The demise of Old English lettering, or more correctly referred to as Blackletter, came after the Norman invasion of England in 1066 AD. It has since undergone dramatic transformations to become the English spoken and written language that we know today.
Tribal Tattoo Lettering: From Its Beginnings to Contemporary Forms
Tribal designs are the most ancient forms of tattoo art in the world, and also the most popular and in-demand among tattoo enthusiasts today. The first tattoo was brought to the West by eighteenth-century British explorers from the isles of Polynesia. Although coming from all over Asia, tattoos originated from the Tahitian word tatu or tatau, meaning to mark or strike. Tattoo applications used to be exceptionally painful, but the results were the pinnacle of artistic perfection. Tribal tattoos then were the living embodiments of culture.
For instance, Samoans advocate the intricate geometrical design of the conventional bodysuit as the custom to a passage of manhood for some, and also to show reverence for God-like traits. Another example would be ancient Maori soldiers, who began their tattooing tradition by painting their faces with charcoal before each combat. Soon after, they made the design permanent, calling it “moko”. It became a status symbol for courage. If a man was without “moko”, he was called a “papatea” (plain face) and considered an outcast.
Asiatic Eskimos are known to live past 100 years of age. Their bodies, adorned by the most authentic tattoos on earth, depict a history of their families and lives as tribesmen. In Mackenzie Delta, tiny crosses are tattooed on the shoulders and cheeks to keep a tally of the taken whales. In the Northern Philippines, tribesmen ornately decorate their entire bodies with tribal designs, a symbol of their identity and belongingness to their clan.
For centuries, tribal tattoos represented the relationship in groups, families, but what began as cultural symbols evolved and grew into an abundance of designs known as neo-tribal tattoo styles. Today, tribal tattoo lettering is distinctive with bold black lines, complex patterns, thick curves, and razor-sharp points. Tribal tattoos fonts can be done in traditional ‘black work’ on in more colorful styles typified by the ‘Modern Primitive’ look.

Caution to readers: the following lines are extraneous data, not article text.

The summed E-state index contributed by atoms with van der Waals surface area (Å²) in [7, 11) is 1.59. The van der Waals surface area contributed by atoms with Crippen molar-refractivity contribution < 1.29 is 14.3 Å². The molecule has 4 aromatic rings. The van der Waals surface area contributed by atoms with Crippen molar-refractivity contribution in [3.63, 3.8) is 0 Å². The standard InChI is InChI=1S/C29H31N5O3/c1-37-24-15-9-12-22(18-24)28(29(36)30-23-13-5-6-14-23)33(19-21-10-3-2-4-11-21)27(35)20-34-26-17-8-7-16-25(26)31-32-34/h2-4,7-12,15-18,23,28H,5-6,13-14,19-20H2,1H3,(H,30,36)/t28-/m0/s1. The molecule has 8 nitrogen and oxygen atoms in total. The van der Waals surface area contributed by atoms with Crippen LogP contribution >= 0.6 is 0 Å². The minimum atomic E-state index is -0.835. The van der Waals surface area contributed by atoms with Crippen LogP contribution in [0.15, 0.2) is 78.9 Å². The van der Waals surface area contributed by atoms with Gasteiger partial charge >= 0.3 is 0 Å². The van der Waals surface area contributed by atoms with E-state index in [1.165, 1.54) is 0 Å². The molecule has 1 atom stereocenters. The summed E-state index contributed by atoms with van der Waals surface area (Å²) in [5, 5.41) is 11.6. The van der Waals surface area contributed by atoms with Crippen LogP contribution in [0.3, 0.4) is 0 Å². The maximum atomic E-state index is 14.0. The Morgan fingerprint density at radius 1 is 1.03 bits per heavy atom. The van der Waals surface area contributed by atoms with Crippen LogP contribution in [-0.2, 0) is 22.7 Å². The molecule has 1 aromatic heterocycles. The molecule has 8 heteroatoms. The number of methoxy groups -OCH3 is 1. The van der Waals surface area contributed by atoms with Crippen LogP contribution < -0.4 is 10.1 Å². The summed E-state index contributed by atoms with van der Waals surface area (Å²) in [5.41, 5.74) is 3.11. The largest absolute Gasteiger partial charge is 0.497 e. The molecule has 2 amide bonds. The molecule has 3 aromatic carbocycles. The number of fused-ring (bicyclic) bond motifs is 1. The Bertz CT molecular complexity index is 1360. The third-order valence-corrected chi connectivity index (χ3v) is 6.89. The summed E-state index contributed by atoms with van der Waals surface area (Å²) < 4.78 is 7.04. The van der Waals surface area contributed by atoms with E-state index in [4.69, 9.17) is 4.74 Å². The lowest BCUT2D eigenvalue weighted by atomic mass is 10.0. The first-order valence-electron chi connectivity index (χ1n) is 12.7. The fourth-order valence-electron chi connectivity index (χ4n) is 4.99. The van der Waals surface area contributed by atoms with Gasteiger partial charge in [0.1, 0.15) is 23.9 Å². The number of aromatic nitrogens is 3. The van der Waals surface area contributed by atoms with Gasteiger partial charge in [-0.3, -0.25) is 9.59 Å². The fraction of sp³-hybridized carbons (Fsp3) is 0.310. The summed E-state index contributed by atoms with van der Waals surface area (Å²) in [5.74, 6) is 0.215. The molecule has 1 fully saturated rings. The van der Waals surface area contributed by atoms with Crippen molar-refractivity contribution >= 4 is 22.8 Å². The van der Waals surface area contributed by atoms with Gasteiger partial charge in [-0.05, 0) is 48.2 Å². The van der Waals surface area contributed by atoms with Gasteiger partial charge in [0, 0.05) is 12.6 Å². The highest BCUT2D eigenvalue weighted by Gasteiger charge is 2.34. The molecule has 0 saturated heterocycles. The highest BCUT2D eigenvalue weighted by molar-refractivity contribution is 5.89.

If you are thinking about getting a tribal lettering tattoo, it is advisable to learn more about the background and history of tribal tattoo styles and the culture of its origin. Of course, you don’t have to belong in the ethnicity to use a tribal design for yourself. But as V. Vale and Andrea Juno wrote, “a tattoo is more than a painting on the skin, its meaning and reverberations cannot be comprehended without knowledge of the history and mythology of its bearer… As a tattoo is grounded on living skin, its essence emotes a unique poignancy to the mortal human condition.”
Hence, it is best first to do a web search on the tribal tattoo lettering of different cultures for you to find out which culture’s tattoos you are drawn to. Some of the more commonly seen tribal tattoos are Philippines, Maori, Samoa, Native American, and Borneo.
Tattoo Lettering on the Wrist
Tattoo Lettering is often done across the wrist, but most people don’t know how to do this properly. The first thing you should look at and take into account is what you want to write. Different lengths of words or phrases will mean different ways of tattooing them on. If you have a relatively short word or set of words, then tattooing them on in a vertical fashion (one letter above the other) will be better. If you have a long or lengthy phrase, consider getting it inked on left-to-right in the normal fashion. Of course, keep in mind what script you’re writing in too. Chinese characters are normally written vertically, and Arabic and Hebrew scripts are written right-to-left.
How much should Tattoo Lettering Cost?
Someone wrote in and asked me the other day how much it costs to get tattoo lettering done. Well, it really depends on where you live. From my experience, in most of the big cities of the United States, it will cost you between $20-40 per letter, depending on the skill of the tattoo artist and if you know them personally or not. I believe that it is much, much cheaper in other parts of the world, but then again when I get ink put on, I’d rather it be done in a clean and hygienic manner – wouldn’t you?
Cool Tattoo Lettering Idea
I read an interesting story today (sorry, lost the link) about a woman who had an extreme novel idea for getting tattoo lettering done. She wanted to have the names of her two daughters tattooed onto her neck, so rather than have any type of fancy lettering or such, she just had her daughters put their signatures on paper and used that as the flash for the tattoo – great idea!